The median OS with enfortumab vedotin was 12.88 months versus 8.97 months with chemotherapy, which translated to a 30% reduction in the risk of death (HR, 0.70; = .00142). Subgroup analyses for OS favored the enfortumab vedotin arm for all groups excepts female patients (HR, 1.17).

Median PFS with enfortumab vedotin was 5.55 months versus 3.71 months with chemotherapy (HR, 0.62; <.00001).

Confirmed ORR in the enfortumab vedotin arm was 40.6%, which included CRs in 4.9%, and the disease control rate (DCR) was 71.9%. In the chemotherapy arm, the ORR was 17.9% with CRs in 2.7%, and a DCR of 53.4% (< .001).

Treatment-related adverse event (TRAE) rates were similar between the 2 arms, with any-TRAE rates of 94% in the investigational arm and 92% in the control arm, and grade ≥3 TRAE rates of 51% and 50%, respectively. Serious TRAEs were reported in 23% of patients in each arm and TRAEs led to treatment discontinuation in 14% of patients in the enfortumab vedotin arm and 11% in the chemotherapy arm.


The single-arm, phase 2 EV-201 trial examined enfortumab vedotin in patients with locally advanced or metastatic urothelial cancer who had been previously treated with a PD-1/PD-L1 inhibitor, including those who have also been treated with a platinum-containing chemotherapy (cohort 1) and those who have not received a platinum-containing chemotherapy and who are ineligible for cisplatin (cohort 2).

Data for cohort 1 of the trial (n = 128) supported the accelerated approval of enfortumab vedotin. In these patients, the antibody-drug conjugate elicited an ORR of 44%, which included a 12% CR rate, and a 32% partial response rate.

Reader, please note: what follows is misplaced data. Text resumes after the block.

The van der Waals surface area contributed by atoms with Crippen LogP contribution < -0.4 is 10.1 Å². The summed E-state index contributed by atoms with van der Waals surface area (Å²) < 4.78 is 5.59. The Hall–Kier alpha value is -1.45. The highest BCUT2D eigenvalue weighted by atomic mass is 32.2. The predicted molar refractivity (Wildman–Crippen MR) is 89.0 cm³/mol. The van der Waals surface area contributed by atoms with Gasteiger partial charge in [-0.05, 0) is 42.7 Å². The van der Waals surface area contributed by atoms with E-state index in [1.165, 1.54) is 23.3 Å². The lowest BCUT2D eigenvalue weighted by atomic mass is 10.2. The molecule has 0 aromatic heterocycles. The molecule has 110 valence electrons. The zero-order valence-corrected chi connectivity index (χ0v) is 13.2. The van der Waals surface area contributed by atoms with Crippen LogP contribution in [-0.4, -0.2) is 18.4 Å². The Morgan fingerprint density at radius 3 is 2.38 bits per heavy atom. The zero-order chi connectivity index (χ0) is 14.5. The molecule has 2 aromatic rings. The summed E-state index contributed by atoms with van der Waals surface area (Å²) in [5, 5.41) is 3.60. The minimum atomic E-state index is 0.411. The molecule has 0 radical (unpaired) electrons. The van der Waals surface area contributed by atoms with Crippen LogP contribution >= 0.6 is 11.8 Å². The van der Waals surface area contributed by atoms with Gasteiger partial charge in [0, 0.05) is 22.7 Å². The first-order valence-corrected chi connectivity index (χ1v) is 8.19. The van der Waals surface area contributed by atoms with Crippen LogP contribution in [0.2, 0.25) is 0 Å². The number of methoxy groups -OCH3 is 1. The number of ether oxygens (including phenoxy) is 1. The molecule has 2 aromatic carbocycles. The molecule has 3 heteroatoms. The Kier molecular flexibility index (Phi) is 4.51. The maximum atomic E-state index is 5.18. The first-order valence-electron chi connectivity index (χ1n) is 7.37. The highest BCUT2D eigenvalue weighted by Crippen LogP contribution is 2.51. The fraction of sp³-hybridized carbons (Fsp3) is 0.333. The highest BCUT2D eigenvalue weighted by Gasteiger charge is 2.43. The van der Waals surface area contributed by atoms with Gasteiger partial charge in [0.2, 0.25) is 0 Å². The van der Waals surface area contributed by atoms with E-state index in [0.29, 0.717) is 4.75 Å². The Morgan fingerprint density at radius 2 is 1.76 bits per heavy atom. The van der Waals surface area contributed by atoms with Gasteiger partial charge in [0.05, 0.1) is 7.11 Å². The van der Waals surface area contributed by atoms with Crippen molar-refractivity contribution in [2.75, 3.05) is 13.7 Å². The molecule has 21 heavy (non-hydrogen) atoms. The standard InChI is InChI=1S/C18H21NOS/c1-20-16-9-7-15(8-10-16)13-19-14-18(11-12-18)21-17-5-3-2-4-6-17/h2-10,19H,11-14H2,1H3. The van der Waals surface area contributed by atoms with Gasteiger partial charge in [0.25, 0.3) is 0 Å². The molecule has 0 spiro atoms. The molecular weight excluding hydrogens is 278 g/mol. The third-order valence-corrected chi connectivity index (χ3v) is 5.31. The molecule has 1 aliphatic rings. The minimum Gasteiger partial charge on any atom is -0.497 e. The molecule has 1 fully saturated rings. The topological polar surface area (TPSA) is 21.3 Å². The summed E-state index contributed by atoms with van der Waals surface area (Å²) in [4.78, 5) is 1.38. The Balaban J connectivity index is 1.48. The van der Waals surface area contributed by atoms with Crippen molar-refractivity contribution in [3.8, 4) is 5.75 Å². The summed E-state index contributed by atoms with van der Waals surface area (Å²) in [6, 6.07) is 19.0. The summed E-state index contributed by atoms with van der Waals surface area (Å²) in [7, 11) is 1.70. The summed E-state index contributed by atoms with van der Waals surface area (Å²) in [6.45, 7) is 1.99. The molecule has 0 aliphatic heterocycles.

The results for cohort 2, on which the sBLA for expanded is based, included 89 patients. Baseline characteristics showed that patients were a median age of 75, male (74%), and 15% were obese. Two-thirds (67%) of patients exhibited a moderate decrease in kidney function. Looking at the primary site of tumor, 43% had a tumor in the upper tract.

The median time to response was 1.81 months with some patients who have durable responses that extend beyond a year or more. The median duration of response was 13.8 months. At a median follow-up of 13.4 months, the median PFS was 5.8 months and median OS was 14.7 months.

In terms of safety, any grade overall TRAEs occurred in 97% of patients and grade 3 or higher TRAEs occurred in 55% of patients. TRAEs led to discontinuations in 16% of patients, and peripheral sensory neuropathy was the most common in 4%. There were 4 deaths that were considered to be treatment related by the investigator and these were a result of acute kidney injury, metabolic acidosis, multiple organ dysfunction syndrome, and pneumonitis.

According to the FDA, the label for enfortumab vedotin includes a boxed warning for serious skin reactions, including Stevens-Johnson syndrome and Toxic Epidermal Necrolysis, and a warning for pneumonitis.


1. FDA grants regular approval to enfortumab vedotin-ejfv for locally advanced or metastatic urothelial cancer. Published online March 9, 2021. Accessed March 9, 2021. https://bit.ly/3jZoA4D.

2. U.S. FDA Grants Regular Approval and Expands Indication for PADCEV® (enfortumab vedotin-ejfv) for Patients with Locally Advanced or Metastatic Urothelial Cancer. Published online March 9, 2021. Accessed March 9, 2021. https://bwnews.pr/3xxmsF9.